If you ever wondered what a happy snake looks like, this is about as good as it gets. Blue was content and happily lounging on her hot spot last night after having two large rats for dinner. I feed her pre-killed rats once a month that I buy frozen, keep in the freezer, and thaw out a couple of days before feeding time. Then I heat the thawed rats in hot water before I feed them to her.
She decided she was really hungry last night after she shed her skin a few days ago. She was striking at anything that moved, mostly me, as I got her from her encloser into her feeding box. When I threw the heated rat in the feeding box, she grabbed it and constricted it like it was live prey. But then instead of just eating it, she had to play with it for a while. This is the only snake I know of that plays with her food. It’s very annoying because I want her to eat her rats so I can put her back in her enclosure.
How does a snake play with a dead rat you may be asking? After she’s constricted it for a while, she will bite it and drag it around the feeding box, push it around the feeding box with her nose, start to eat it, then stop, and check the other end of the rat. Often when I open the feeding box to see how she’s progressing, she will strike at me, and then resume playing with her food.
After she finishes eating her rats, she is satisfied and very easy to handle.
Blue, our red tail boa, is back from her few months at Tristan’s. The woman who thought she was interested in a boa was surprised by how long they live and how big they get, and lost interest in helping Tristan take care of Blue. After issues like the thermostat that controls the heating system in Blue’s cage failing, we decided to bring her back to our house where it’s much easier for me to take care of her.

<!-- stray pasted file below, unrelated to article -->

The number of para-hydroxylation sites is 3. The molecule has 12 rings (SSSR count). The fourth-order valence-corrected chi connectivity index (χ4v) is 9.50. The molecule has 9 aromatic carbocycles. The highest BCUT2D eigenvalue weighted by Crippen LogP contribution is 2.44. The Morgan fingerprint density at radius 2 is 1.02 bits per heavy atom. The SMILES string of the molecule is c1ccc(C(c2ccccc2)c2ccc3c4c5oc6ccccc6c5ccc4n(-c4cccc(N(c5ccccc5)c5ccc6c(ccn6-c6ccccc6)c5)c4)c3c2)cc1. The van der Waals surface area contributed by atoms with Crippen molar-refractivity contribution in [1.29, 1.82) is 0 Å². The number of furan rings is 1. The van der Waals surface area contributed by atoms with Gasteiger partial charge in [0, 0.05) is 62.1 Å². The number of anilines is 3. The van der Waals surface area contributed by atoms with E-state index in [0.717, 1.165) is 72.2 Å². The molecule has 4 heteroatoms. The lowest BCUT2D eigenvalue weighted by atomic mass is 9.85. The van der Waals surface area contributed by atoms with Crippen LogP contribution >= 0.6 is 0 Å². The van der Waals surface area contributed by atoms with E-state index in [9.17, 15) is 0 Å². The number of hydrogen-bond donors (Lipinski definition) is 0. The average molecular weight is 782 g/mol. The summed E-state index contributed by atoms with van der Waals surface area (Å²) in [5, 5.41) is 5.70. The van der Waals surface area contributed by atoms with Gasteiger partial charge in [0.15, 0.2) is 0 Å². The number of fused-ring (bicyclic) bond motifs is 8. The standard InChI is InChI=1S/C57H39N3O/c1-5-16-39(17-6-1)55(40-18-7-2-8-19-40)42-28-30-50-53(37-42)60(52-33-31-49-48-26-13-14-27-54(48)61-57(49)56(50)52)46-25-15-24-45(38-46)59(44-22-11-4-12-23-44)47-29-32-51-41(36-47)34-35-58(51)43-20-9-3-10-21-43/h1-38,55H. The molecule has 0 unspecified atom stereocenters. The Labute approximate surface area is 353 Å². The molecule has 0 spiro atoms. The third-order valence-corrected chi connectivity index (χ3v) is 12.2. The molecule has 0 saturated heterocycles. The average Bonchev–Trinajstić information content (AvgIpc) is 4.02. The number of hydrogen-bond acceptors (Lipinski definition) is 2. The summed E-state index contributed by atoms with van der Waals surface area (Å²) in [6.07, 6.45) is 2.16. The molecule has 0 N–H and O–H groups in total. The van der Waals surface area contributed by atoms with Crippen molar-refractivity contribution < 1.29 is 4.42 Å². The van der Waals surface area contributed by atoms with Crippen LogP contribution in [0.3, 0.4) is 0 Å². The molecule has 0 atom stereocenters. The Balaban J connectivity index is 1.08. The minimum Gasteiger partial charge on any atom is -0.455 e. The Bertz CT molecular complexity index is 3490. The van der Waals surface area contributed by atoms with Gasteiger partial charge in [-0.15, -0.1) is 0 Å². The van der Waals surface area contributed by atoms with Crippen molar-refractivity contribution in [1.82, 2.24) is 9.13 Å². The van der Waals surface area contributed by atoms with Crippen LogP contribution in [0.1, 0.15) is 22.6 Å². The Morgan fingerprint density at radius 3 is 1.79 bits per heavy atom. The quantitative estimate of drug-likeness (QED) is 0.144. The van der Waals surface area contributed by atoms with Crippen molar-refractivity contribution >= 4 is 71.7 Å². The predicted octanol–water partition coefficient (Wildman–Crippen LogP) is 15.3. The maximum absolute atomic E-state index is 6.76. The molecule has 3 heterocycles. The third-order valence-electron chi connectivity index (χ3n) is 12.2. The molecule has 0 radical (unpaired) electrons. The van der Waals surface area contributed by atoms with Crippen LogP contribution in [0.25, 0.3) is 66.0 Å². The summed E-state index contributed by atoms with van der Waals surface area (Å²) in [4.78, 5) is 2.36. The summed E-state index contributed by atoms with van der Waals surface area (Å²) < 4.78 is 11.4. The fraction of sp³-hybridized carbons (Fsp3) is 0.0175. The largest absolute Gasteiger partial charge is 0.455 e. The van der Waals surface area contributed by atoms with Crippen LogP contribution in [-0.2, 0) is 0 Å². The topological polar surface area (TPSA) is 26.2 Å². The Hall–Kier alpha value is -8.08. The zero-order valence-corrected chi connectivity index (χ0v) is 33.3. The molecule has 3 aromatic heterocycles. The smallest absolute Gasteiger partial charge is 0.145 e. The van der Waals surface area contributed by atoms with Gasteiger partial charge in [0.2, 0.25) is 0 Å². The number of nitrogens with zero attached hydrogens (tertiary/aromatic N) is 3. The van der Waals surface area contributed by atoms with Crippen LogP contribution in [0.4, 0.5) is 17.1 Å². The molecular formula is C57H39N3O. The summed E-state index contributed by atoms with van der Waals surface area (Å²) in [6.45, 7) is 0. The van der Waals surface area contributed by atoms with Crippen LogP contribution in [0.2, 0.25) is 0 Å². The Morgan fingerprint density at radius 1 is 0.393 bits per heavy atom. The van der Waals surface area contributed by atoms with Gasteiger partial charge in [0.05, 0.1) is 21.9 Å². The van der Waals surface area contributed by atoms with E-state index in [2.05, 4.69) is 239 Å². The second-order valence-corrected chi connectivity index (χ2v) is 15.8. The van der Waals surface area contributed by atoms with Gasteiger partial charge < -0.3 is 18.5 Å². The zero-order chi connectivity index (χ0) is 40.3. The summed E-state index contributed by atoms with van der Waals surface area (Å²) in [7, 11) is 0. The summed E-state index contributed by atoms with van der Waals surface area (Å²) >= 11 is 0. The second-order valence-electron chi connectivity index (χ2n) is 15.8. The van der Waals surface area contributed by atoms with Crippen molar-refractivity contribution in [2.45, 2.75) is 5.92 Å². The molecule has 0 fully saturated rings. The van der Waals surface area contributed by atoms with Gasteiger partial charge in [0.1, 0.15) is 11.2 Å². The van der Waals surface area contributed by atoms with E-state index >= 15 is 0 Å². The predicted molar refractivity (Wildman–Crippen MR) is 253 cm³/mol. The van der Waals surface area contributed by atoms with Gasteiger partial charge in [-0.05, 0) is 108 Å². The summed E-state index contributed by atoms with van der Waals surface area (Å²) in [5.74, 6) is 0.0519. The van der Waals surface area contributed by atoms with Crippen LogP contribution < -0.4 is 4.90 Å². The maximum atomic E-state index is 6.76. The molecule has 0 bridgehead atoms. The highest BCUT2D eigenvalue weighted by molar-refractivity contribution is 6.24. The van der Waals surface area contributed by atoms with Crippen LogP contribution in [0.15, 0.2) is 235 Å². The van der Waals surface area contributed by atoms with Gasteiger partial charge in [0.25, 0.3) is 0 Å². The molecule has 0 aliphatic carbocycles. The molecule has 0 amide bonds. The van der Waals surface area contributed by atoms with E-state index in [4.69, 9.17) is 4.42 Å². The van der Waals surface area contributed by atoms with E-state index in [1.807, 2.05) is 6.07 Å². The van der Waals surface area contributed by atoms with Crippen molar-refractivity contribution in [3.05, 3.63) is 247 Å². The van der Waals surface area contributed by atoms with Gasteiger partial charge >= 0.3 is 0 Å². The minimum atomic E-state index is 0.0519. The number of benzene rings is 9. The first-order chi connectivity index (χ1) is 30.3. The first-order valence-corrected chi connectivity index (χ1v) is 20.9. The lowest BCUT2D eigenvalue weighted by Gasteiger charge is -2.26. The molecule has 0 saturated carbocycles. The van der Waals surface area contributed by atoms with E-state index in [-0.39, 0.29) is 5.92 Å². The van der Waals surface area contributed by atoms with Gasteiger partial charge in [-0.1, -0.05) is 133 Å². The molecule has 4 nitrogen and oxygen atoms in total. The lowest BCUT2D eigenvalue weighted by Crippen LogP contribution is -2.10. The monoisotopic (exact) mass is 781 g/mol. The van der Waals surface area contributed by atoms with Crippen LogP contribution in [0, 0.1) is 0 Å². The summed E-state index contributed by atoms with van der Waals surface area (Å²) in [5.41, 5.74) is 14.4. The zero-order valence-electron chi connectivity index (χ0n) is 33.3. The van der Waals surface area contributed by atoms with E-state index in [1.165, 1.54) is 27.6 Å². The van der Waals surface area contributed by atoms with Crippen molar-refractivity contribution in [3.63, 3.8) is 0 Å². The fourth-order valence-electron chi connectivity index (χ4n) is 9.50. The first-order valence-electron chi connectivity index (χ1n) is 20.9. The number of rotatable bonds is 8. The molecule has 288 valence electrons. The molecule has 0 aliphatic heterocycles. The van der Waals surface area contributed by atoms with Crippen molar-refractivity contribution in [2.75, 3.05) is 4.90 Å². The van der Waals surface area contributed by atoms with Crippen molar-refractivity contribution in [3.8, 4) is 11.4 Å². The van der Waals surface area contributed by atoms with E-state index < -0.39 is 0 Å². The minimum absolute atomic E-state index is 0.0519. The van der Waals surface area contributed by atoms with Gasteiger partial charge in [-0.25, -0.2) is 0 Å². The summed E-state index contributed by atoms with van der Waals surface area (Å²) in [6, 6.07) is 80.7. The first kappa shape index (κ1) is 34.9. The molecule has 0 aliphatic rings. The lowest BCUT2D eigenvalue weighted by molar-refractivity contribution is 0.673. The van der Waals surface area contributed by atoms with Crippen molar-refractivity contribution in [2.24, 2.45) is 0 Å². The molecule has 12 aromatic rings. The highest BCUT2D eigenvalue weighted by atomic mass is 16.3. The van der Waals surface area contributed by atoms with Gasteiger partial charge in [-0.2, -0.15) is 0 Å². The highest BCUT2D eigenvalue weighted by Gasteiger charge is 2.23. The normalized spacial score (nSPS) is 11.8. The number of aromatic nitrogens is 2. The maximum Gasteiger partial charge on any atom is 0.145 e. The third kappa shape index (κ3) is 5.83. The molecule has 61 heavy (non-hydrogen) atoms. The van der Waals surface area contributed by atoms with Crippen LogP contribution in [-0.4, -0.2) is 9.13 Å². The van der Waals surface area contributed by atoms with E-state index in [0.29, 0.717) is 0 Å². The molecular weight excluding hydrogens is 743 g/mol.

This is a really cute baby Coachwhip Snake (Masticophis flagellum) that Marble brought inside and presented to us on Saturday. The morning temperatures have been freezing down to the mid teens in the mornings, but the high was around 70º F on Saturday afternoon; therefore, I guess this little guy was out trying to find another meal before hibernating, or Marble was scratching around in the mulch and found the snake. Lizards and snakes like to burrow into the mulch when it’s cold outside. The mulch is warm campared to the outside temperatures because of the composting action. You can see a photo of steam rising from one of our mulch piles on a cold morning at https://photos.tandlphotos.com/blog/2015/9/bright-night-cool-steamy-morning. You can also see photos of a pair of adult Coachwhip Snakes in their mating ritual at https://photos.tandlphotos.com/blog/2017/5/snakes-in-love. And lastly, you can see Spunk’s reaction to a Coachwhip Snake at https://wp.me/s1yQyy-snake.
Laurie saw this cute Western Hognose Snake in the bedroom, and called me in to catch it. I presume Sasha brought it inside since she was in the bedroom when Laurie saw the snake. It showed no bite marks or other signs of injuries.
When Sasha brings lizards in the house, they are rarely injured. She is very gentle with the critters she catches. Likewise, when Silver catches bunnies and gophers, he carries them like a mama kitty carries kittens. He often brings his catches inside, so I end up chasing bunnies and gophers all over the house before I get them out.
Mr. Hognose was very calm, felt right at home, and he was very cooperative doing a photo shoot on the Train Tele. If you missed the original “What’s on the Tele?” post, you can see it at https://wp.me/p1yQyy-4BG.
Blue, our 19 year old boa constrictor, who is soon to turn 20, has flown the coup, so to speak. She moved out of our house, and moved in with Tristan. Blue will be happy at Tristan’s because she will get more attention now. I’m not supposed to handle reptiles because of my compromised immune system; therefore, I only handled Blue to get her out of her cage to feed her and clean her cage; and most of the handling was with a snake stick. She is a family snake and has lived with Tristan before.